Breaking# A malware causes German Nuclear Power Plant shutdown on Chernobyl’s 30th Anniversary

A computer virus was discovered at the Gundremmingen nuclear power plant in Bavaria, according to the German BR24 News Agency. The malware was discovered at the nuclear power plant’s Block B IT network that handles the fuel handling system. RWE, who is in charge of the plant shut down the power plant for precaution.

Based on the initial assessment conducted by the experts, the virus has not affected any important parts of the power plant and wouldn’t pose any major threat. The malware affected only the computer IT systems and not the ICS/SCADA equipment that interacts with the nuclear fuel.

The audit revealed that, unlike Stuxnet, the virus wasn’t created to target power plants but was a more commonly seen variant.

“After the discovery of malicious software on a computer in Gundremmingen emphasizes the operator, the control of sensitive areas was not affected. A computerized expert hand warns of belittling: viruses could jeopardize the data security of the NPP,” states a post published by BR24.

Gundremmingen officials said the IT system was not connected to the Internet and that the virus may have been carried into the network on a USB an employee used on his office or home computer, which would be the real source of the contamination.

The virus that was discovered in the system at the Gundremmingen nuclear plant was used to load and unload nuclear fuel from the power plant’s Block B and then transfer old fuel to the warehouse.

Tobias Schmidt, spokesman for the Gundremmingen nuclear plant, said, “Systems that control the nuclear process are analog thus isolated from cyber threats. These systems are designed with security features that protect them against manipulation.”

While the officials did not disclose the name of the malware strain but said it was nothing serious, classifying the whole incident as “N” (normal category).

The malware infection was discovered on Sunday April 24, 2016, but two days later, the power plant is still offline. Today, April 26, 2016, marks 30 years since the Chernobyl nuclear power plant disaster.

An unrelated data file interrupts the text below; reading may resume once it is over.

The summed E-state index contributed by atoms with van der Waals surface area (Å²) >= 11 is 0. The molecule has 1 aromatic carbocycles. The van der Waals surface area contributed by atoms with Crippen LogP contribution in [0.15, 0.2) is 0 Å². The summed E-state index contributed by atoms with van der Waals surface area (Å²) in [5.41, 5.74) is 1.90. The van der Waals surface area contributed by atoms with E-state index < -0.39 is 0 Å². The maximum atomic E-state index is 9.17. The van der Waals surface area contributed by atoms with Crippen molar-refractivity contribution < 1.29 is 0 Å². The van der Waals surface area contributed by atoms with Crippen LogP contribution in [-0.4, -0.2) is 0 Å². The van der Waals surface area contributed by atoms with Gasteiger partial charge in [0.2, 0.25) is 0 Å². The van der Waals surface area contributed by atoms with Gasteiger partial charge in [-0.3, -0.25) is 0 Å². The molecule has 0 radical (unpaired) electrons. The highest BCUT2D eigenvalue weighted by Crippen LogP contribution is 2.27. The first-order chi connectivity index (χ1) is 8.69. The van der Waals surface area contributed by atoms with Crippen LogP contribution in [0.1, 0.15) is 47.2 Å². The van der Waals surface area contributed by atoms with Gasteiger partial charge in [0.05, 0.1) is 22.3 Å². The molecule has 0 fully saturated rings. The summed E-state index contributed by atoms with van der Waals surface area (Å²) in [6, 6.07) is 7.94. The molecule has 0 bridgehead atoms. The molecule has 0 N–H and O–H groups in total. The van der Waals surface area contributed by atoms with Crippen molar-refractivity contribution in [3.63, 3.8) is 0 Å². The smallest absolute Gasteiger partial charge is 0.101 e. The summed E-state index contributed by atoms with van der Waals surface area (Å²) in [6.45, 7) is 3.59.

Currently, the nuclear plant is going through all the security procedures involved with such events, with its staff scanning all other computer systems and going through all the regular checks and motions before putting the plant back into production.

Cyber attacks against nuclear power plants and industrial control systems are likely at the top of a long list of possible disasters that can be caused by hackers.



In December 2014, the German Federal Office for Information Security (BSI) reported an attack targeting a steel mill in Germany, which resulted in physical damage to the furnace.

While the name of the steel mill wasn’t revealed, the incident clearly indicated that attacks targeting industrial controls could have important results.

The Gundremmingen nuclear power plant is regarded as one of Germany’s most outdated nuclear power plants. Gundremmingen is set to permanently shut down in 2021, but over 750 people protested over the weekend in the hope of convincing authorities to shut down the two reactors left working before the final deadline.

Putting the situation in perspective for Softpedia, Eugene Kaspersky, founder and CEO of Kaspersky Lab, one of the world’s leading security firms, said:

“An industrial control system used for loading nuclear fuel elements at Germany’s Gundremmingen nuclear power plant has been infected with malware. Yes, alarm bells are probably ringing in everyone’s head who’s just read that. Thing is, it’s not surprising. What is rather surprising is that we don’t hear such worrying news more frequently.”

“From what we know, it was not a targeted attack on the power plant’s system; it was just a ‘regular’ infection, contracted most likely by someone connecting a storage device to the system. That’s what we hear from German media.”

“What it shows is the main, basic issue of today’s connected systems: critical infrastructure is as vulnerable as all other systems connected to the Internet. We saw the example of the blast furnace being destroyed by a malware attack (disclosed by Germany’s Federal Office for Information Security); there was Stuxnet – malware allegedly designed to physically destroy nuclear enrichment facilities in Iran.”

“Operators and regulators have to understand that in an age when we see more than 310,000 new samples of malware a day, some of those samples might damage systems they were never intended to be aimed at. For such cases – of course in addition to intentional direct attacks – we have to be prepared.”

Just a week ago, Kaspersky became the first big antivirus company to offer a cyber-security solution for ICS/SCADA equipment.